Tobacco is earning a new status as a beneficial resource. There is a new and improved use for this product emerging, one that might even be labeled by some as healthy. Aquaculturists in the Philippines have discovered that tobacco is an excellent organic and degradable pesticide and fertilizer for their grow-out fish ponds. Tobacco dust has the potential to craft sustainable fisheries and improve the economic situation for fish and tobacco farmers worldwide.
A need for a solution
The process of farming fish often requires ponds or pens that act as “grow-out” areas for young fingerling fish. These ponds can be plagued with problems:
Predators will feed on the unsuspecting young fish and eggs, costing aquaculturists thousands in lost product
Competition arises between fingerlings and predators for space, food, and oxygen in the ponds
The use of chemical pesticides to rid ponds of pesky snails has been known to taint farmed fish, creating a whole new arena of health concerns for seafood consumers
- Due to a lack of a natural food source, commercial feeds are used. These sometimes don’t meet the proper nutritional needs of the fingerlings, resulting in fish that lacks flavor.
Milkfish and tilapia exports used to be among the country’s top earning products. Then they were banned in the U.S. and Europe after the fish meat was found to contain chemical pesticide residues. The fish farming industry was hard hit and a scramble ensued to find an effective alternative for the harmful chemicals. And they found it – in the form of tobacco.
Tobacco to the rescue
Tobacco has the power to solve this problem. When applied to a dry pond for a few days, tobacco dust acts as a pesticide, killing snails and other predators with no harmful side effects. The mortality rate of fingerlings decreased from 20% to 5%, saving fish farmers upwards of P20,000 ($500) on production cost per hectare per grow-out cycle.
Tobacco is also an amazing fertilizer for the growth of natural fish food. Tobacco dust facilitates the growth of “lablab”, an algae that grows naturally on the bottom of shallow ponds that fish love to eat. Not only do the fish get access to plenty of their favorite natural food, but the farmers don’t have to buy commercial feeds. The resulting fish product has a marked increase in flavor, an essential plus for the customer.
The product “Tobacco Dust Plus” (TDP) was only just launched in 2012 by the National Tobacco Administration, but there is already much hope that it will revitalize the fish farming industry in the Philippines. It has a great potential for use with many other farmed species, not just milkfish and tilapia. The goal is to bring the local aquaculture industry in Manila and the rest of the Philippines back to life and re-enter the international market with competitively tasty (and safe) seafood products.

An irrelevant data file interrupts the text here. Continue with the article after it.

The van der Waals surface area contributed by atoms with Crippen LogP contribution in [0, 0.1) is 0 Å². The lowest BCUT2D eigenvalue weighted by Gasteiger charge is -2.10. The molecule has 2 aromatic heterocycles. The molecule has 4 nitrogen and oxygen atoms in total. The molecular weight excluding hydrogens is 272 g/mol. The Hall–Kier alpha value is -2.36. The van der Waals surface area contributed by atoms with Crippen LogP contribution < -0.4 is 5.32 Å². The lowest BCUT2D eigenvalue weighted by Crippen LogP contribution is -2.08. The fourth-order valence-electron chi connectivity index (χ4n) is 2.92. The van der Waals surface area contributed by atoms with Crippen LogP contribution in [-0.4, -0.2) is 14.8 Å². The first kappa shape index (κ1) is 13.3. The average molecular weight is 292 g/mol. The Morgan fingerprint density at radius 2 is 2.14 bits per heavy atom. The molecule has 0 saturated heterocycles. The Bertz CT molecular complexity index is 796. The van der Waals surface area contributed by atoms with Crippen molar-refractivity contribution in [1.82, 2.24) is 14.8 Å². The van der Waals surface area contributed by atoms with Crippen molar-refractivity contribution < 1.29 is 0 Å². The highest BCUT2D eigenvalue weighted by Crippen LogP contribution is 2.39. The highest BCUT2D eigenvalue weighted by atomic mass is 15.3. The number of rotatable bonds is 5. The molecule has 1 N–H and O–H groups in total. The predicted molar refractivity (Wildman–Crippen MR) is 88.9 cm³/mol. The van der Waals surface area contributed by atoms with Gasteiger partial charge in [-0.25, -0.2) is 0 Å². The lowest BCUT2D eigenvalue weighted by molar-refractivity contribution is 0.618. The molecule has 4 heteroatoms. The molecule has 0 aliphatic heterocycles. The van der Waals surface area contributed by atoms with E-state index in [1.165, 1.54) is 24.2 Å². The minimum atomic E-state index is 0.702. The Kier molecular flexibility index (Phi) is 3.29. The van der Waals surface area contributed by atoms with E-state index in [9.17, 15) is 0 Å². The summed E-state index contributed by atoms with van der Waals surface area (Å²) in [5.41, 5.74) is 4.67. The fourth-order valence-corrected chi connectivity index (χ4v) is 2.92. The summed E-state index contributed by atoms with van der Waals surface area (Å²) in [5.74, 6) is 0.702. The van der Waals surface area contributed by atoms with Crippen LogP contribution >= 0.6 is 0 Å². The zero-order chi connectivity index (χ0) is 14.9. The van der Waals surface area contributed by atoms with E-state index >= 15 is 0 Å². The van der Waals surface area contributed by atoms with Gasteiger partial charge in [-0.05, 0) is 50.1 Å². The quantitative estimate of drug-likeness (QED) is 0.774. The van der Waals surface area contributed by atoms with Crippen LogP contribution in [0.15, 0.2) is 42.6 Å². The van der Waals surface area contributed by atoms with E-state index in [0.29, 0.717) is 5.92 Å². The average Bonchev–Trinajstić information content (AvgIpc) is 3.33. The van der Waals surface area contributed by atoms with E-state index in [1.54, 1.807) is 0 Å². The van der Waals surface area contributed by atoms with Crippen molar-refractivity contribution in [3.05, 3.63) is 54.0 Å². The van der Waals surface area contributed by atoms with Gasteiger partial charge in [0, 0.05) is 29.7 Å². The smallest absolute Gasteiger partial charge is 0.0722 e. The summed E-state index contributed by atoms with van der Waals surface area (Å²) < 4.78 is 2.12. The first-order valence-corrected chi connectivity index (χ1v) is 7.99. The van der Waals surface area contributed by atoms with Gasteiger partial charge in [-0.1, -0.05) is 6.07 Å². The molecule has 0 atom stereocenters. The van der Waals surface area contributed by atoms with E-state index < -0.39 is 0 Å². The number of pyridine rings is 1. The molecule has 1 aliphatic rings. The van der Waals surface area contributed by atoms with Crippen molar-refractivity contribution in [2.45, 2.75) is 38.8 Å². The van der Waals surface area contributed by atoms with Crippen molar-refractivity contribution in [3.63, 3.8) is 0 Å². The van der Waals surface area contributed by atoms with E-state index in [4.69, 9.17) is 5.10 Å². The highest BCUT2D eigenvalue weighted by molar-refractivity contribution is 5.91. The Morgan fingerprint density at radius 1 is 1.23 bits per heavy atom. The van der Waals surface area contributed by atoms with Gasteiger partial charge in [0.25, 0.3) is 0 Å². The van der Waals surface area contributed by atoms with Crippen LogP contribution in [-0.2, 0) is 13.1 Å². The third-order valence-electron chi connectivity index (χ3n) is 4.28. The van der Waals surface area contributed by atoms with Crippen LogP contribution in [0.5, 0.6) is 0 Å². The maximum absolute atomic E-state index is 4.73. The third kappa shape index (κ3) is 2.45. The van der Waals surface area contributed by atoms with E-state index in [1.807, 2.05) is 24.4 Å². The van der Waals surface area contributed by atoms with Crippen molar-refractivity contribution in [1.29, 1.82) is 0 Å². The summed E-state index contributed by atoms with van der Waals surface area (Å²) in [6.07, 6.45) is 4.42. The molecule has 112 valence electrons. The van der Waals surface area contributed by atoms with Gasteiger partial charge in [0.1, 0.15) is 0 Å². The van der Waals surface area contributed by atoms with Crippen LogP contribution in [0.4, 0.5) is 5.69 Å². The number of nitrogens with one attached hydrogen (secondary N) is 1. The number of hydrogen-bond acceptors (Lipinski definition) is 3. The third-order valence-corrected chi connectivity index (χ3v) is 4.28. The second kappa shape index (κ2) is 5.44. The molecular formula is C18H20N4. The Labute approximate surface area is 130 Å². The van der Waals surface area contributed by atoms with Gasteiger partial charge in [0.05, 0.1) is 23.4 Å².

The best part – it is an organic, environmentally friendly and safe alternative to chemical pesticides that breaks down completely, leaving no residue in the fish.
The economic implications are very promising. TDP offers not only a safer alternative, but it is also cheaper. The process of making it is very simple and effective, lending to the low cost. When tobacco leaves are dried in processing plants, bits and pieces of the leaves flake off, ending up as waste on the floors. Now those bits are being swept up, pulverized, and treated to create a standard TDP product. Essentially the leftover waste is put to good use and voilà – you have an organic pesticide and fertilizer that is affordable for fish farmers.
The new product of course also benefits tobacco farmers, who have suffered losses from the government’s anti-smoking campaign. The tobacco they grow has the deadly side effect of lung cancer – but it now also has the potential to support sustainable fish farms, contribute to a healthy product for consumers, and invigorate the aquaculture industry in the Philippines. It is indeed very likely that other countries will catch onto the trend and begin looking at tobacco in a different light.
Two sides of the same coin
We are bearing witness to the transformation of an addictive, cancer-causing agent into an environmentally friendly and healthy product. Tobacco is certainly not free of its evils, but perhaps now we understand how to better utilize it for good. Though these are only the beginning stages, the future looks promising for this new tobacco product to lend to sustainable aquaculture. At Pucci Foods, we are committed to ethical and sustainable fishing practices. Contact us today to learn more.